Fielding questions….

Field days are a big part of oat research, even if some of them have to be held virtually these days. Looking forward to the OAT2022 (11th IOC) meeting next year in Australia, there will be a field day, but please note that no additional seed can be sent for inclusion in the trials. This is because of Australia’s strict quarantine regulations.

If you’re in the Grand Prairie, AB, area on Thursday, July 22nd, you can attend an in-person field day with SARDA Ag Research.

The presentations for the Ottawa RDC, AAFC, virtual field day have now been posted, and the live session will be held on July 28th, from 10:00-noon EDT. Please contact me ( for the Zoom information if you would like to join the call. You can also send questions or comments ahead of time.

Pausing a moment to consider other upcoming deadlines, there have been a number of new jobs posted recently, a number of which involve working with oats. If you are interested, please take a look at the listings on the GrainGenes website.

There will soon be more plant breeding students trained at the University of Florida! If you'd like a lesson about breeding for organic systems, you can listen to this podcast from the University of Manitoba.

In the last newsletter update, there were links to two articles that mentioned Steve Harrison and the breeding program at Louisiana State U.. Another article concerning the economic importance of LSU’s breeding programs can be found here.

Someone who recently started a new position is Atikur Rahman. He has been hired by Teagasc in Ireland to work on oat agronomy and stress physiology. Congratulations, and welcome, Atik! Also working on oat agronomy at Teagasc is Sara Tudor, who gives a brief description of her work in the video attached to this tweet.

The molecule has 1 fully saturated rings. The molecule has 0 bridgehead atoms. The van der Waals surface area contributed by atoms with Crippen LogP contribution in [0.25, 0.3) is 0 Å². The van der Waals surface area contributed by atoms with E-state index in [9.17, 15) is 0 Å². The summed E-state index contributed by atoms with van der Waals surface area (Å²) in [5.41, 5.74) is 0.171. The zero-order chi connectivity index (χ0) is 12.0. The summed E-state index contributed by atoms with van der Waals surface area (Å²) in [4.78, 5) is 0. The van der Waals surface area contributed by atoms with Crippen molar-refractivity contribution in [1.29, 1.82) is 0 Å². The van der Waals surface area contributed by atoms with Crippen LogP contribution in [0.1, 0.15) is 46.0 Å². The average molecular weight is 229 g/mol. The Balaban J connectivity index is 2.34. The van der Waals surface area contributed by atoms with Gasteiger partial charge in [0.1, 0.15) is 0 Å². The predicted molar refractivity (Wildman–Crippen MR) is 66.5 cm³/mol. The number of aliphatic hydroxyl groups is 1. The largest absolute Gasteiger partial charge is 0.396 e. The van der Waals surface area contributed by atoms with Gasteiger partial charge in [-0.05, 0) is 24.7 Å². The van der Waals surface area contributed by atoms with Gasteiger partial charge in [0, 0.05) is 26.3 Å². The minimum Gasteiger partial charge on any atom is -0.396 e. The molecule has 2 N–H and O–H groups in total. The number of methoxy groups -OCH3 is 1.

Turning back to field days, here are some articles and videos about different research programs in the UK and North America:

The last update also included a research report concerning intercropping research in Canada. This work was recently highlighted in an article in the Western Producer. Intercropping is also being studied in Switzerland. The latest article to be added to the "Research Reports" section concerns the economic value of agricultural crop rotations in Germany.

This has been a dreadful year for oat farmers in many places, including the USA, where there has been a severe drought.

Disease doesn’t help either, and the latest issue (#4, 2021) of the USDA-ARS Cereal Rust Bulletin is now available. Twitter can be a useful place to discuss disease and ask for help with identifications, as seen in this example. Other published descriptions and reports such as this one, which was advertised on Twitter, are also extremely valuable.

Too much disease is bad, and the same can be said for too much nitrogen. When it comes to oaten hay, an important export product in Australia, too much nitrogen can affect hay quality (see articles here and here). Nitrate toxicity in animals can also occur, particularly if the plants are grown under conditions of stress.

Australia produces a lot of different oat products, and AEGIC is now seeking commercial partners to help develop even more. The Prairie Oat Growers Association is also looking at new products and markets for Canadian oats, and more information can be found in the latest edition of the “Oat Scoop” newsletter. One article describes new work being done by Lingyun Chen at the University of Alberta to develop a more nutritious oat latte, which is also described here.

Whatever your beverage of choice after a long day in the field, the lab, or the office, I hope you can relax and enjoy it. I would also like to say "Eid Mubarak" to everyone celebrating Eid al-Adha this week!